The Trincomalee port development is being worked out with the Asian Development Bank (ADB), Mr. Ranatunga said adding that this report would be released by mid April.

Possibilities are being floated for a lose cargo and an industrial zone with certain areas allocated for leisure, he explained. He also said that the refineries and an LNG could operate over there.

The rail link from the port would be used to transport goods out of the port to the areas like an investment zone which is part of the master plan worked out for the East coast.

Meanwhile, the Galle Marina is being proposed for development at a cost of $40 million which has been submitted to Cabinet. The CCEM had proposed to follow a new method in awarding the contract by adopting the Swiss Challenge process, Mr. Ranatunga said.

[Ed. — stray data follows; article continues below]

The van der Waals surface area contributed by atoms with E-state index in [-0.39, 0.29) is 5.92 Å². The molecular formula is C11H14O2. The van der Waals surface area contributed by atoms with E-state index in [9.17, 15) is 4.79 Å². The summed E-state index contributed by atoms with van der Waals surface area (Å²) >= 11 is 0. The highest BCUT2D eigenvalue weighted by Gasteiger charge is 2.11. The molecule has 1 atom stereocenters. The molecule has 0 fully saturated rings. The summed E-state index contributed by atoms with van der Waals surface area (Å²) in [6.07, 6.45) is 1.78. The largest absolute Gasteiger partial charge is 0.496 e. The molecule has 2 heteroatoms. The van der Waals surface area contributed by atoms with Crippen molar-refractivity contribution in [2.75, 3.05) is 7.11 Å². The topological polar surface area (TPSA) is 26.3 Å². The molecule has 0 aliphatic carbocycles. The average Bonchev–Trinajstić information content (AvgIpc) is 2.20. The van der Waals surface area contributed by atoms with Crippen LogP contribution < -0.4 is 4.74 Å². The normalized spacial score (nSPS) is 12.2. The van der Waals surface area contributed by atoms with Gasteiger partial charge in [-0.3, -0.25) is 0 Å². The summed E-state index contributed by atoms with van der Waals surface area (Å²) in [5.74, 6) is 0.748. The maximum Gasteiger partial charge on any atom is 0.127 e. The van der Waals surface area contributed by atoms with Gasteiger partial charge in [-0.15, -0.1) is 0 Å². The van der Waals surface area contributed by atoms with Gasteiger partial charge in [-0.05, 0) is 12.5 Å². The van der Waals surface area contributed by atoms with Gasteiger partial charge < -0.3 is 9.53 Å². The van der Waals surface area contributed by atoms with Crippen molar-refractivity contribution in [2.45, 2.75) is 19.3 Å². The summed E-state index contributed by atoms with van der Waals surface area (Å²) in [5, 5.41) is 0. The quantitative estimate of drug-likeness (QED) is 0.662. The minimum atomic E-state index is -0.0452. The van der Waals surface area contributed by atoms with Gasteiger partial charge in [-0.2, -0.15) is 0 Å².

(According to Wikipedia, a Swiss challenge is a form of public procurement in some jurisdictions which requires a public authority – usually an agency of government – which has received an unsolicited bid for a public project or services to be provided to government, to publish the bid and invite third parties).

He pointed out that the investor is expected to submit the proposal next week and in one month’s time the other interested parties could bid for it. Operations on the marina are being scheduled within the next two months, the Chairman said.

Worker motivation

Mr. Ranatunga explained that they had reduced idle time by 40 per cent at the port and increased the turnaround time for offloading containers from vessels from 23 movements per hour to 28 movements per hour.

Currently the management at the SLPA is said to be developing a new human resources plan to improve efficiency and bring in innovation to the system.

Mr. Ranatunga said that they needed to restructure the recruitment procedures and by mid this year the completed HR master plan would take effect.

He explained that workers were aware of the value of the ECT terminal noting that “employees are concerned because we won’t get as much revenue as we would like to”.

Workers have been constantly carrying out protests against the “sale” of the ECT and other issues pertaining to management decisions.